An honest soul

An honest soul
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First Published: Sat, Jul 21 2007. 12 06 AM IST
Updated: Sat, Jul 21 2007. 12 06 AM IST
The advantage of being a fairly compulsive book browser, or one of those crazed creatures whose eyes hungrily scan the window display of every bookstore, is that you can sometimes, rather unexpectedly, lay your hands on a gem. And I got my book browser’s prize a couple of weeks ago when I spotted and picked up Probodh Chandra Dey’s autobiography, Memories Come Alive, from among a host of books on display. And if you are wondering who on earth Probodh Chandra Dey is, join the gang. I did not know either that playback legend Manna Dey was named Probodh Chandra Dey.
Dedicated “To all music lovers”, this autobiography by one of the country’s most respected and well-loved singers was first published as Jibaner Jalsaghare in Bengali in 2005. The English translation by Sarbani Putatunda makes it possible for music lovers who do not know Bengali to find out more about the singer who sang evergreen hits such as Yaari hai imaan mera yaar meri zindagi from Zanjeer, Qasme vaade pyaar wafaa sab from Upkar and the unforgettable Ek chatur naar from Padosan, to name only a few.
For long-time fans of Manna Dey and students of music like me, the book has a lot to offer with several anecdotes culled from the author’s vast experience as playback singer, composer, assistant music director and music director for several films. But it is the author’s disarming honesty that makes the book special for me. Take, for instance, his account of his uncle Krishna Chandra Dey’s high standards of professionalism, which he refused to compromise for the sake of his talented nephew. Therefore, in selecting a suitable singer for one of his compositions, K.C. Dey would never favour nephew Manna Dey, at times to the latter’s dismay. On one occasion, Manna Dey was taught a beautiful composition by his uncle, but before recording it, he was instructed to contact Mohammad Rafi for the song. To add to his disappointment, his request to be permitted to sing the composition was bluntly turned down with the admonition that there was no way he could sound like Rafi! The author’s candid admission of envy is no doubt disarming as is his generous admission once the song was recorded—in Rafi Sahab’s voice—that his uncle had made the right choice.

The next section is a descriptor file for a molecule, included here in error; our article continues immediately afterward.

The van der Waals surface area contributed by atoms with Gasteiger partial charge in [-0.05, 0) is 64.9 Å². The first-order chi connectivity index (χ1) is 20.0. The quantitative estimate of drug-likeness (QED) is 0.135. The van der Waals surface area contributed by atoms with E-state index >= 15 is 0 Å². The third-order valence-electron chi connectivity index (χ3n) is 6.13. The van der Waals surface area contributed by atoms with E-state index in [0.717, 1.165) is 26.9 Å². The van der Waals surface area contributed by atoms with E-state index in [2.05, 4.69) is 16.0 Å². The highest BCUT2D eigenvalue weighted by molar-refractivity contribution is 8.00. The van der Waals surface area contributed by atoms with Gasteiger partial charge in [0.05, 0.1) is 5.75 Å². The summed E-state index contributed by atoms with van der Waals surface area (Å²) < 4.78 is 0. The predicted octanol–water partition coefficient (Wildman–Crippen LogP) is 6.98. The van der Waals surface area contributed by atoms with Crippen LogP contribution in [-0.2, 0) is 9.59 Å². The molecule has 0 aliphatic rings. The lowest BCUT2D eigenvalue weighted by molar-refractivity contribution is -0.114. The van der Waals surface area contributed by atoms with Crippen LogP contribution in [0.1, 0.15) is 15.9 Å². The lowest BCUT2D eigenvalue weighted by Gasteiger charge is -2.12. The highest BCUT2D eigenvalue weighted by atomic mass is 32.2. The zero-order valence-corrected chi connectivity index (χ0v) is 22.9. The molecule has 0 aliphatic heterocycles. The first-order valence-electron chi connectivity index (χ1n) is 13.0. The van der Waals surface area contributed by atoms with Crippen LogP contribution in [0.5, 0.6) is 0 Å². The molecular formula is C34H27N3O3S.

Now that’s a far cry from the very ungenerous remarks some of our current playback greats reserve for rivals and competitors. One celebrity playback singer reportedly declared in an interview that if he could he would ban Pakistani singers from performing here since they were all besura.
Then there are those who insist that there is no need for formal training in music. Contrast all this with Manna Dey’s urge to learn music even after he found success in his career. He was trained in classical music by K.C. Dey, who also took him to Ustad Aman Ali Khan in Mumbai for further taleem. Apart from his work with Indian films, Manna Dey was also a regular broadcaster of classical music from AIR Mumbai. And now that AIR is publishing music from their archives, perhaps music lovers could please second my request to AIR Mumbai: Could it please consider publishing or broadcasting afresh Manna Dey’s classical recordings?
Write to Shubha at musicmatters@livemint.com
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First Published: Sat, Jul 21 2007. 12 06 AM IST
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